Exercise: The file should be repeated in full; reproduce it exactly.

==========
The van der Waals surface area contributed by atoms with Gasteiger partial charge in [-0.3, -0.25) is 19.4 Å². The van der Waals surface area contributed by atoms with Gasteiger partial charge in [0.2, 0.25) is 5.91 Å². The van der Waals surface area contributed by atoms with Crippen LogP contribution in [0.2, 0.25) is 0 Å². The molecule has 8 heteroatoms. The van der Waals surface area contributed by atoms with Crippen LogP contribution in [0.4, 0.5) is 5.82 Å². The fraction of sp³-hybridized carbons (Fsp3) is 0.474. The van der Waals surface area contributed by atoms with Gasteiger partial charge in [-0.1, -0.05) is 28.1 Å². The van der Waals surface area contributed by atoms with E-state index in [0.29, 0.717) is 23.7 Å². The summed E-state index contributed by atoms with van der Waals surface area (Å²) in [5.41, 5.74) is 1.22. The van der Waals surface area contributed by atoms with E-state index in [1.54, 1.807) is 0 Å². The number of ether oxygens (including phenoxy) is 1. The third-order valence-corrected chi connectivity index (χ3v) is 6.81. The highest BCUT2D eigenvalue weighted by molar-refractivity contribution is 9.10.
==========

The van der Waals surface area contributed by atoms with Gasteiger partial charge in [-0.3, -0.25) is 19.4 Å². The van der Waals surface area contributed by atoms with Gasteiger partial charge in [0.2, 0.25) is 5.91 Å². The van der Waals surface area contributed by atoms with Crippen LogP contribution in [0.2, 0.25) is 0 Å². The molecule has 8 heteroatoms. The van der Waals surface area contributed by atoms with Crippen LogP contribution in [0.4, 0.5) is 5.82 Å². The fraction of sp³-hybridized carbons (Fsp3) is 0.474. The van der Waals surface area contributed by atoms with Gasteiger partial charge in [-0.1, -0.05) is 28.1 Å². The van der Waals surface area contributed by atoms with E-state index in [0.29, 0.717) is 23.7 Å². The summed E-state index contributed by atoms with van der Waals surface area (Å²) in [5.41, 5.74) is 1.22. The van der Waals surface area contributed by atoms with E-state index in [1.54, 1.807) is 0 Å². The number of ether oxygens (including phenoxy) is 1. The third-order valence-corrected chi connectivity index (χ3v) is 6.81. The highest BCUT2D eigenvalue weighted by molar-refractivity contribution is 9.10.